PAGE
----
> Schuricht conducts Wagner [AAS]: Classical CD Reviews- Jun2002 MusicWeb(UK)

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Richard WAGNER: Carl Schuricht Conducts
Prelude to Parsifal
Prelude to Tristan und Isolde
Dawn and Siegfried’s Rhine Journey from Götterdämmerung
Siegfried Idyll

Good Friday Music and Closing Scene from Parsifal
Stuttgart Radio Symphony Orchestra of the SWR/Carl Schuricht
Recordings made in Stuttgart 1950/1954/1955/1966 remastered by Michael Sandner in 2001
SWR CD 93.019 [74:59]

I’m not a devotee of ‘historic’ recordings (usually instructive, but rarely satisfying listening experiences), but on this occasion it gives me great pleasure to extend a warm welcome to one such. Carl Schuricht (1880-1967) belonged to the generation of Wilhelm Fürtwängler, Otto Klemperer and Bruno Walter and is certainly worthy of inclusion in such distinguished company. He established his reputation at Wiesbaden (where he worked from 1912 to 1944). After the war, he declined to be tied down to the position of a resident music director and travelled extensively as a much sought-after guest conductor. He enjoyed the rare distinction of earning nothing but praise from Sergiu Celibidache (chief conductor of the Stuttgart Orchestra, 1971-83), who was notoriously critical of his fellow-conductors. One reason for this perhaps was that Schuricht detested the ‘mix and match’ approach of recording engineers and insisted on long takes, so that, as is richly evident here, his studio sessions have the character of a live concert.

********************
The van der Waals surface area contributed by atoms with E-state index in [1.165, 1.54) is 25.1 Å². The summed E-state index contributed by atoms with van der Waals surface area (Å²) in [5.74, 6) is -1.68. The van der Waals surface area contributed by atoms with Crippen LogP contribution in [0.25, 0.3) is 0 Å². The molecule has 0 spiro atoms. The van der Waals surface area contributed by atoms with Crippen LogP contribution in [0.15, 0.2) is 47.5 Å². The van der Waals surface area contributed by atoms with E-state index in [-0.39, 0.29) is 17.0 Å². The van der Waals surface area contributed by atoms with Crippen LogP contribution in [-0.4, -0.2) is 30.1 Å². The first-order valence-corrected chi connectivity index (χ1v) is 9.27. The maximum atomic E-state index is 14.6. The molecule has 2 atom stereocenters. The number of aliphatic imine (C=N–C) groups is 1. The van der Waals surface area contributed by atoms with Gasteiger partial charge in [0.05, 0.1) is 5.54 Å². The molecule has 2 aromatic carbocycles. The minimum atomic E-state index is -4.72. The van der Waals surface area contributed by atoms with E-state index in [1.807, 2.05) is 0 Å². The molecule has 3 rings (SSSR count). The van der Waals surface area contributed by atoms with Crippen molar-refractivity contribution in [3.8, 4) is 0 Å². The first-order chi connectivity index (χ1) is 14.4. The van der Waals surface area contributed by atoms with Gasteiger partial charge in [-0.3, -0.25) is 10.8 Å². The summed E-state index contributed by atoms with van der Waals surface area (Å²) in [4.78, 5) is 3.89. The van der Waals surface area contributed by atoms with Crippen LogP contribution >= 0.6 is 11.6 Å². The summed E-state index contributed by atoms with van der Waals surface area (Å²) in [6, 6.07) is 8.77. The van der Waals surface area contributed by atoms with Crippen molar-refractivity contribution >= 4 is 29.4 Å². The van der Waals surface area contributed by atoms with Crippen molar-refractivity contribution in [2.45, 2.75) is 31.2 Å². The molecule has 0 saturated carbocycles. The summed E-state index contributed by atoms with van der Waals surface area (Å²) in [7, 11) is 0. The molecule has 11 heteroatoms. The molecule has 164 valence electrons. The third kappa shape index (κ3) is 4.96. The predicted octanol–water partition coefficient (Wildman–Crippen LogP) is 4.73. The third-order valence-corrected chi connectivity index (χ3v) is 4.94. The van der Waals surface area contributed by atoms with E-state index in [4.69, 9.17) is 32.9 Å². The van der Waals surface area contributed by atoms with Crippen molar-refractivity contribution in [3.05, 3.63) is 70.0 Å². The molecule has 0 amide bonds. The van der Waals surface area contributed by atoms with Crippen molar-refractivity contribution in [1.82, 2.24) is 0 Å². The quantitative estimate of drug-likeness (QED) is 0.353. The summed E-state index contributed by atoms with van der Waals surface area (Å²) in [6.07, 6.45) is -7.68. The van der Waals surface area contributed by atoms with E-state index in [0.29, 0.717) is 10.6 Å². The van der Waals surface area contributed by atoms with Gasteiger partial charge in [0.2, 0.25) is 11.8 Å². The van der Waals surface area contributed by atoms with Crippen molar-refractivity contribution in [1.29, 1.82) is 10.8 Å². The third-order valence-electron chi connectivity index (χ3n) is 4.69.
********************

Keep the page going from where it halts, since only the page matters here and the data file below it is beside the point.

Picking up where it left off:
He had a particularly happy relationship with the Stuttgart Orchestra, of which he was Chief Guest Conductor from 1950 until a few months before his death and with whom he made the bulk of his surviving recordings. The oldest of these (the Prelude to Tristan und Isolde) was made live in 1950. The sound is somewhat cramped and ‘boxy’ but this cannot hide the glowing intensity which Schuricht brings to his interpretation and to which his players respond so ardently. In the other tracks (all studio recordings) Michael Sandner’s remastering is splendidly effective, especially in the two excerpts from Götterdämmerung, pulsating with drama and superbly paced. It’s especially rewarding to hear such richly sonorous brass. And Siegfried Idyll is graced by an array of exceptionally poised soloists. Remarkably, these three pieces were recorded in one day.

No less glowing and intense are the two final extracts from Parsifal, which have a special poignancy, for when recording them the 86-year-old conductor knew that his life was drawing to its close, and these were indeed his last recordings.

For lovers of Wagner and of the ‘old school’ of conductors, a disc not to be missed.

Adrian Smith


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